I suppose Blogs aren't a substitute to the thick, voluminous books that line the shelves, but they certainly are changing up how conversations and research questions can be framed succinctly, and in greater frequencies, to encourage discourse.
(I'll be posting other blogs that I often frequent in future postings)
Friday, June 20, 2008
Image courtesy of SFGOV.org - for detailed information peep this:
SOMCAN's current campaign addresses the diversity of the projects in the planning pipeline, and making sure that the Planning Commission tread carefully and responsibly when approving a plan to go before the Board of Supervisors.
The campaign title is ENACT, which stands for Eastern Neighborhoods Action Community Team. They've organized around a platform that responds to residential needs, established on a ground-up approach to topography (as opposed to top-down; looking down at a map) from daily walk-abouts, needs assessments with youth, to census/survey analysis.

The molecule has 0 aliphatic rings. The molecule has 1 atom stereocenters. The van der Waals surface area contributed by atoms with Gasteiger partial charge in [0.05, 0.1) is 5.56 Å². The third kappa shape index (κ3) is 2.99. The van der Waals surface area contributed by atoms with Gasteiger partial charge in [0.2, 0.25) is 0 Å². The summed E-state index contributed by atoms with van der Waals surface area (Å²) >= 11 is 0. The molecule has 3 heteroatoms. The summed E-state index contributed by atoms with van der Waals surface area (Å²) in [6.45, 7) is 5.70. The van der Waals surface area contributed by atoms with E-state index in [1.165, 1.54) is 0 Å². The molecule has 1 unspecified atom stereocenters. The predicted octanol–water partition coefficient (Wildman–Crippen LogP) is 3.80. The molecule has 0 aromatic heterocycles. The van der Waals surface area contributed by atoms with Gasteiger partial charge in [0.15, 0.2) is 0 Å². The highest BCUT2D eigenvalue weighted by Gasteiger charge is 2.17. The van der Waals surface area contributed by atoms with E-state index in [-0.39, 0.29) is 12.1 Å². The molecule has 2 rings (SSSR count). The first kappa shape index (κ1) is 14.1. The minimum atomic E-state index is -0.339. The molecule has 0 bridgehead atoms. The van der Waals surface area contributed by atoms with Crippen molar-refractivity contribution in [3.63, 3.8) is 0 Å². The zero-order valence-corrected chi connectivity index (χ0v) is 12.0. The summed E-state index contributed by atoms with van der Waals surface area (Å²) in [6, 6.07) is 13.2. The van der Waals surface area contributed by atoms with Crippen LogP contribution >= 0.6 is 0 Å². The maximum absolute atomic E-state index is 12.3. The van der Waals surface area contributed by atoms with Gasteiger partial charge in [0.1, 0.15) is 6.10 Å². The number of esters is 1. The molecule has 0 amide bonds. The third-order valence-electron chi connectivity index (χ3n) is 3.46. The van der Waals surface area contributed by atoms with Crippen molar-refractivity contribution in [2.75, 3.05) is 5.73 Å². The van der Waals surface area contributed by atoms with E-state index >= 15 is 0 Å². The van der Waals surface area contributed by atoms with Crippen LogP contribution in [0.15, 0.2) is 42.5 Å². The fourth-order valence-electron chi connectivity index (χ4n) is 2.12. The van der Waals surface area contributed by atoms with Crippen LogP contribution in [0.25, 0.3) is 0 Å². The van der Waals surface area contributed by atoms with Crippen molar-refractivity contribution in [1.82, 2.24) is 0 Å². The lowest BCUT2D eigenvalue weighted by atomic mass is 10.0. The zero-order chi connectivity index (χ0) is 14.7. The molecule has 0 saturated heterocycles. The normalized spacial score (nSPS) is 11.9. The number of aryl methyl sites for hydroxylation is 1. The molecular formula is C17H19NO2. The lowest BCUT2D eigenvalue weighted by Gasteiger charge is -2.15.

ENACT responds to bureaucratic jargon, which is a language that is arguably manipulative, misleading, and uncommitted. If you peep the informational website, things are that suspect are not necessarily the numbers but the qualities of a neighborhood and what determines the 'vitality' of the neighborhood.
Achieving 'Balance' is what the plan calls for, but does such a concept integrate equity? Responsibility? Integration? The vitality the city calls for hopefully aligns with human personality, and not necessarily economic stimulus.
A cross section of SF's grassroots housing and community development history adorn the walls: Posters with minimal and effective design to call for community support and responsible planning in Rincon to candid shots of collaborators from all sectors sit next to one another. The walls weighted with narratives that don't need an interpreter...